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Restorative Nap Time for Adults

Clients may need coaxing to try new things. Try a gentle nudge to help them to step it up—or step it down. 

restorative nap time for adults

One of my neighbors has been inviting me to join her at the yoga studio around the corner for a couple of years now. Last Friday I surrendered and was truly surprised by how well the class relaxed and framed my mindset for the weekend. I’m not anti-yoga or anything; in fact, when I go, I usually love it. However, it’s not always the first fitness activity I think of as a “go to.” Lifting load and functional movement are more my style and, after many years, they stay “sticky” for my compliance. 

But we all need to try new things. 

This was a restorative theme led by a yogi named Mindy who bathed us in care and calming energy. Our equipment list for the 1-hour session was long-ish, but it all served a specific purpose in our self-care. We needed five yoga blankets, a bolster, three yoga blocks and a mat. Had I known, I would have brought my sleep mask! I did not break a sweat and I don’t think my pulse went above 58 for the entire class—and that was the whole point. We simply let her walk us through breathing cues and a guided meditation while we found our most relaxing pose and moved gently, if at all. It was heavenly to have permission for this “Restorative Nap Time for Adults,” as another participant dubbed it as we walked home.  

Clients need to be coaxed to try new things. Perhaps they need a nudge to step it up—or, like meto step it down. We’re coming up on the March doldrums when the shiny excitement of the new year has begun to tarnish and the resolve that had clients springing out of bed in January has pretty much sprung itself out.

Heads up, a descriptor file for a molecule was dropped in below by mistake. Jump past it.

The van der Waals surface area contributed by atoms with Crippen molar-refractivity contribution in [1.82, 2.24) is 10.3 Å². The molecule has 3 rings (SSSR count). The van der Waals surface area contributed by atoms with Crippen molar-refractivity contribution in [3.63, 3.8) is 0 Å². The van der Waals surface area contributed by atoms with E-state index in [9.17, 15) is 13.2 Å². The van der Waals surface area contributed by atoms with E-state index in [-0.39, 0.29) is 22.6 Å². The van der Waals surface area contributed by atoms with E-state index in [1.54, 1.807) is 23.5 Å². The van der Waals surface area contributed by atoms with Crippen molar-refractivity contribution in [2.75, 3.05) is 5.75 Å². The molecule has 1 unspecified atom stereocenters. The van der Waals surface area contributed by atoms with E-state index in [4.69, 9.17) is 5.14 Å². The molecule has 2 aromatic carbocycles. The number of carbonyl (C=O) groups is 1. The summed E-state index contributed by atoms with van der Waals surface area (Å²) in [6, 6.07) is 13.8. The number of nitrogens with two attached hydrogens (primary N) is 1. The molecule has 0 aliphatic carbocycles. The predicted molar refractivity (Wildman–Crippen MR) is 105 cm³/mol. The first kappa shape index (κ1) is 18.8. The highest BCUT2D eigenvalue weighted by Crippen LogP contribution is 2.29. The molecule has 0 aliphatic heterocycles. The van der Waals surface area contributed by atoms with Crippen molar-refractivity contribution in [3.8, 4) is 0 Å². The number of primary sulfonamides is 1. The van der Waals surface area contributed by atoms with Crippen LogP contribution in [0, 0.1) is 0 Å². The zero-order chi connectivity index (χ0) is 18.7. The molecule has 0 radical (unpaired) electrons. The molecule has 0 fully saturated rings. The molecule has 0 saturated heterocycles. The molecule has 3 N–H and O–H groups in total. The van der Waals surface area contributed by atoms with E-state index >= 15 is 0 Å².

This is where your ingenuity and experience come in. And if you’re feeling tapped out of ideas, IDEA has your back with a few suggestions:  

  • Incorporate mindfulness and stress reduction. Offer a restorative class. Wink + nod. It did the trick for me! 
  • Vary the workouts. Keep training fresh and interesting by introducing new exercises, routines and equipment. This can help clients avoid boredom and plateaus, and challenge them to push themselves to new levels. 
  • Provide accountability and support. Check in regularly with your peeps and give ongoing support and encouragement. This can help them stay on track and feel motivated to continue.  
  • Offer group classes. These can provide a fun and social environment that bonds participants. Encourage clients to bring friends or family members to help keep them engaged and accountable in a friendly, supportive setting. 
  • Celebrate progress. Acknowledge and cheer the wins, no matter how small. Drop a text with a specific comment about something your client did this morning to let them know you care.  

The article links above from the IDEA library should give you plenty of other evidence-backed strategies. What are your ideas in this realm? Please share so I can keep learning!   

And think of me the next time you’re teaching or taking a Restorative Nap Time for Adults session. Don’t forget to bring your sleep mask!

See also: Restorative Yoga Teacher Training


Sandy Todd Webster

For 22 years, Sandy Todd Webster was the chief architect of IDEA's content program - including the award-winning IDEA FITNESS JOURNAL and IDEA FOOD & NUTRITION TIPS - the industry's leading resources for fitness, wellness and nutrition professionals worldwide. She created, launched and nurtured these brands and many others during her productive and purposeful IDEA tenure. Sandy is a Rouxbe-certified professional plant-based cook and a Precision Nutrition Level 1 Coach who is pursuing a Master's degree in Sustainable Food Systems through The Culinary Institute of America (expected August 2024). She plans to combine these passions with her content expertise to continue inspiring others to make the world a more just, healthy and regenerative place.

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